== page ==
Joe Melillo, left, and his partner of nearly 30 years, Pat Lagon, were one of three couples who sued the state in 1991 seeking marriage licenses. Melillo, 59, of Pearl City died Tuesday at Kaiser Medical Center.
Gay marriage case plaintiff preached acceptance
Joseph Melillo / Gay Rights Activist
Joseph Melillo fought for benefits as one of three same-sex couples who sued the state in 1991 seeking marriage licenses, sparking a statewide and national debate.
"We weren't looking for the marriage on paper -- that's not what we were fighting for -- but the benefits that came with it," said Pat Lagon, Melillo's partner of nearly 30 years.
Melillo, 59, of Pearl City died Tuesday after a nearly year-long battle with throat cancer, with Lagon at his side.
The two achieved what they had set out for -- reciprocal benefits without the formality of a marriage ceremony -- although voters passed a constitutional amendment in 1999 affirming the Legislature's authority to reserve marriage to opposite-sex couples.
"I miss him. I really miss him holding me," said Lagon.
Lagon fell asleep holding Melillo's hands at about 3:30 a.m. at Kaiser Medical Center, only to be awakened not even 20 minutes later by a nurse and told that Melillo had died.
The secret to their lasting relationship was believing and trusting in each other, he said.
"We trusted each other so much we never did anything wrong in each other's eyes," Lagon said.
After their court case became moot in 1999 with passage of the constitutional amendment, the two resumed their private lives running their T-shirt silk-screening business, which they eventually lost to arson. They fell back on catering. Melillo was a credentialed chef who presided over the kitchen at Washington Place at one point and had cooked for five-star generals, Barbra Streisand and distinguished artist and author Jean Charlot.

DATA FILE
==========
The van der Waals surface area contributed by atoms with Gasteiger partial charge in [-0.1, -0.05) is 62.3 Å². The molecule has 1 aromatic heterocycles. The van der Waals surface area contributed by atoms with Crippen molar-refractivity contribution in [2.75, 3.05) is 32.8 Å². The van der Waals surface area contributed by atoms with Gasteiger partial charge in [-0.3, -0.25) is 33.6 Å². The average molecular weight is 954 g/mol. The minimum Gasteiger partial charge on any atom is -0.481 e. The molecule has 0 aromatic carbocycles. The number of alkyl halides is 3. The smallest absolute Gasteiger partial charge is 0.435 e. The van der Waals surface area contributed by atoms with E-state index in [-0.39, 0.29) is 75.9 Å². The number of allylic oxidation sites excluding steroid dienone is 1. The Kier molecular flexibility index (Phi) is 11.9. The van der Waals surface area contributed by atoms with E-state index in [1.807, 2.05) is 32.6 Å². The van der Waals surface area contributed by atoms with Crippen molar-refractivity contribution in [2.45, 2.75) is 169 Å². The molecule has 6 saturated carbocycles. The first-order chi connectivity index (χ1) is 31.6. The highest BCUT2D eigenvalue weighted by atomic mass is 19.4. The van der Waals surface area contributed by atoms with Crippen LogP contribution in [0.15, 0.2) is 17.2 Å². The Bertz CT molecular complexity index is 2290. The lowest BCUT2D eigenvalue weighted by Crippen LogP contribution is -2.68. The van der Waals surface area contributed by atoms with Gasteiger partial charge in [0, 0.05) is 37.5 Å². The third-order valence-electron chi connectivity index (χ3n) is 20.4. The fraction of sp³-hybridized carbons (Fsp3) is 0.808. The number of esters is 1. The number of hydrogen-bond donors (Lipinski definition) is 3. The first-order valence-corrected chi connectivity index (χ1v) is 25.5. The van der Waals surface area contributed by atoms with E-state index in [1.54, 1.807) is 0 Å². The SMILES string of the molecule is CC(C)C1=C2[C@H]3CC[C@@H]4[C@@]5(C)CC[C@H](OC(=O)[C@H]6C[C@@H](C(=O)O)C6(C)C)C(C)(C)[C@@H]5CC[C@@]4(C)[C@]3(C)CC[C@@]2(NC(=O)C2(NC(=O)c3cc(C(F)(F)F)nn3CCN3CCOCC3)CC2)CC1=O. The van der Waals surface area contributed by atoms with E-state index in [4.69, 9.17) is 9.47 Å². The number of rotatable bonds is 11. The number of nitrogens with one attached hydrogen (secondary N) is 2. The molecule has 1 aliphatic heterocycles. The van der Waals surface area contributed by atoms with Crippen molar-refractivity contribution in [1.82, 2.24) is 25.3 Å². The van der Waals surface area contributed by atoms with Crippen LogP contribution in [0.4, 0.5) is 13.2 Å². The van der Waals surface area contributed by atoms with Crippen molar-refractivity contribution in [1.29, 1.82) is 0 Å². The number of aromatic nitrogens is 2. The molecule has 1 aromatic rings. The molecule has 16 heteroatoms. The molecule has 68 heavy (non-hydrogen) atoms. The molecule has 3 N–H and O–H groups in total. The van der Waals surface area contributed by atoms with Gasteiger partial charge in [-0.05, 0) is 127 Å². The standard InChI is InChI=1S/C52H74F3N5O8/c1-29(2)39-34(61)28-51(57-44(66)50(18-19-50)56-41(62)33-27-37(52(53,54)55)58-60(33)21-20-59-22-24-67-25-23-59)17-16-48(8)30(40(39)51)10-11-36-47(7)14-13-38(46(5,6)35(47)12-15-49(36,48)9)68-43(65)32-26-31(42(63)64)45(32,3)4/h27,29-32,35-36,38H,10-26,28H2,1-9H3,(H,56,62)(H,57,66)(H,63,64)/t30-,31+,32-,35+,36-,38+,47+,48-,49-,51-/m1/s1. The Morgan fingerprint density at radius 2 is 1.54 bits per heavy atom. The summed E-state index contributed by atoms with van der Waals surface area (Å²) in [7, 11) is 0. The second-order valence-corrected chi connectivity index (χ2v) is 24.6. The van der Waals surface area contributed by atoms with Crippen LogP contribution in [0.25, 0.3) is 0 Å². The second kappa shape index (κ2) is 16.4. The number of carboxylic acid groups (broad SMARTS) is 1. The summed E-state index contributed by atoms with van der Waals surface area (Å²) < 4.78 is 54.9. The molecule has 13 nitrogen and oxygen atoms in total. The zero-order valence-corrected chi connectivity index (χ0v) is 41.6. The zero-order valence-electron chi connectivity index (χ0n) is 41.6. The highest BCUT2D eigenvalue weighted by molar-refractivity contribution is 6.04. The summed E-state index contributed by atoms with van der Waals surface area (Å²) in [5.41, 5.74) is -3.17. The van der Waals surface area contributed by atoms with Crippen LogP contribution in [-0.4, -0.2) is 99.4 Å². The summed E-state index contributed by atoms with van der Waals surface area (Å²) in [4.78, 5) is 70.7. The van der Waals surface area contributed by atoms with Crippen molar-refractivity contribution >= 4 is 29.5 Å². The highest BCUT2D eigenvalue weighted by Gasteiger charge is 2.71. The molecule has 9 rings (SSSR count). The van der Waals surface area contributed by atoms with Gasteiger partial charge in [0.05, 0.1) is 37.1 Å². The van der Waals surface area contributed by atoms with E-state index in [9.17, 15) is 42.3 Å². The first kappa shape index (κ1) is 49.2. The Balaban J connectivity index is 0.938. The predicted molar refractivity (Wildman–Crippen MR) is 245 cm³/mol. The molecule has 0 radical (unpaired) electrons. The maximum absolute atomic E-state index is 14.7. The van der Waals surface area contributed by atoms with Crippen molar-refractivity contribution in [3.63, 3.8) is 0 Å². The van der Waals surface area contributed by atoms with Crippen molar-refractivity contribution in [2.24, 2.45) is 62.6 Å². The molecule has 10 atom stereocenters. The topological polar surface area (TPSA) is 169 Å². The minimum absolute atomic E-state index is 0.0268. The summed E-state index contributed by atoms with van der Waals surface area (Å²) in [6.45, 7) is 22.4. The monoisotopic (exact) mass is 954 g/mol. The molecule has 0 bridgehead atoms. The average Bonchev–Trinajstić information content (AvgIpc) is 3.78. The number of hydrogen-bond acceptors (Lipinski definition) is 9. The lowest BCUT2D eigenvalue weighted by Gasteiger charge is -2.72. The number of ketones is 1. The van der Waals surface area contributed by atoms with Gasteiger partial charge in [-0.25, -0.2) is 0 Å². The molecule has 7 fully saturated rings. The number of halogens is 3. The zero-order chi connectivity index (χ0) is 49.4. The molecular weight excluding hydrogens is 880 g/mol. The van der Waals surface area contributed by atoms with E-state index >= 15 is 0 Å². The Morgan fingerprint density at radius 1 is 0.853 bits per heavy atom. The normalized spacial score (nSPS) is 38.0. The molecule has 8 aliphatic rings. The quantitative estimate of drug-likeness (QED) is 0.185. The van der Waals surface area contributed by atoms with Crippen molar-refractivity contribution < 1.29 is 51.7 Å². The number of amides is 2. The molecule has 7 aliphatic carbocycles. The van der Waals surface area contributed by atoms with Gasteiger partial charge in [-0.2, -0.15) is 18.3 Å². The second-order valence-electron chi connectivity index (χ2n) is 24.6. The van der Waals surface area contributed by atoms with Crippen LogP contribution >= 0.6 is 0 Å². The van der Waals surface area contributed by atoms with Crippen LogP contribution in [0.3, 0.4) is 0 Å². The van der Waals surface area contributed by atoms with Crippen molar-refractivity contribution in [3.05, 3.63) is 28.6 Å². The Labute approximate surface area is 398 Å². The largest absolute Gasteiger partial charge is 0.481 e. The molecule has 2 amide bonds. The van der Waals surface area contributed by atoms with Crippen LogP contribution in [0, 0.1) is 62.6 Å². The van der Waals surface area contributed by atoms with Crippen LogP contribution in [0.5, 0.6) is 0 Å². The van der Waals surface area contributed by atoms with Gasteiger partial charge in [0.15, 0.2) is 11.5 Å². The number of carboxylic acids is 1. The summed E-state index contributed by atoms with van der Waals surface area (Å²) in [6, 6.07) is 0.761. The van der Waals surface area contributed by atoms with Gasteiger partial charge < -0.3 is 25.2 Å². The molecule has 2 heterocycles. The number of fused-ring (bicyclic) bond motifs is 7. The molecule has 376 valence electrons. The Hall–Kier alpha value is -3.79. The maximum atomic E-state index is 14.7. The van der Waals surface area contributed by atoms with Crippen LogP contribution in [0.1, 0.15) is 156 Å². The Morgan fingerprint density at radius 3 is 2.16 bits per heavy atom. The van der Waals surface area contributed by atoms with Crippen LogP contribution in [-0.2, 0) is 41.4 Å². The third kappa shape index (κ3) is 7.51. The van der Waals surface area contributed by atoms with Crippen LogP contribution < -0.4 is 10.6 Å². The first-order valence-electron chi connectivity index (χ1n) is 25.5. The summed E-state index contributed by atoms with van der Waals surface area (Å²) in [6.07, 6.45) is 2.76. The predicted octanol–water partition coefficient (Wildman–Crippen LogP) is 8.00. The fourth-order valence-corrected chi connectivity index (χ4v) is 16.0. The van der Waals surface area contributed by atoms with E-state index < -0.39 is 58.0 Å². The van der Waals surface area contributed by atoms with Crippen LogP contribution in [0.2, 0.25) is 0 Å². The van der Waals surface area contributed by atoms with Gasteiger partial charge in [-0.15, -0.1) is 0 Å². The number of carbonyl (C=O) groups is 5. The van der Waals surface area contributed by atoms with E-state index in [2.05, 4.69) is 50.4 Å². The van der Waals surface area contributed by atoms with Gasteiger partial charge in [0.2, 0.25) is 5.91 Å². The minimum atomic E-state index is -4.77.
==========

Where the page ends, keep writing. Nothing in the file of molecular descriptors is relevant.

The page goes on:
But while cleaning up their silk-screening shop after the fire, Melillo developed a staph infection from a cut on his finger. A visit to the doctor uncovered a lump in his throat that was diagnosed as throat cancer.
Melillo withdrew from the public after that, not wanting to talk to anybody, Lagon said. His family and friends did not know and only began learning about Melillo's condition recently.
After two months of radiation and chemotherapy, Melillo was allowed to go home where Lagon was able to care for him. He had to eat through a feeding tube, and it appeared as though he was getting better. But a month ago he started hemorrhaging, which doctors said meant the cancer could not be stopped.
Melillo, who came to the islands at age 17, fell in love with Hawaii and took up hula, played the ukulele and dabbled in everything, said longtime friend Ron Hokland. "The last half of his life, he was on Hawaii time."
Melillo was a minister who conducted marriages, was into real estate, graduated from the University of Hawaii with a degree in chemistry and was also the first male to graduate from the home economics program at UH.
Longtime civil and gay rights activist Bill Woods recalls one Sunday night when he invited over Melillo and a bunch of friends.
Melillo brought an elaborate white chocolate mousse cake with chocolate shavings 6 to 7 inches high.
"It was memorable," Woods said.
Woods would later ask Melillo and Lagon to be one of three same-sex couples named as plaintiffs in the lawsuit.
Recently, the son of friends who had stayed with them for a while called and left a message on Lagon's phone thanking Melillo, saying, "Without him I never would have learned everyone is the same -- gay or straight -- no one is different."
"That's the way Joe was. He loved letting people know they can live together if they try," Lagon said.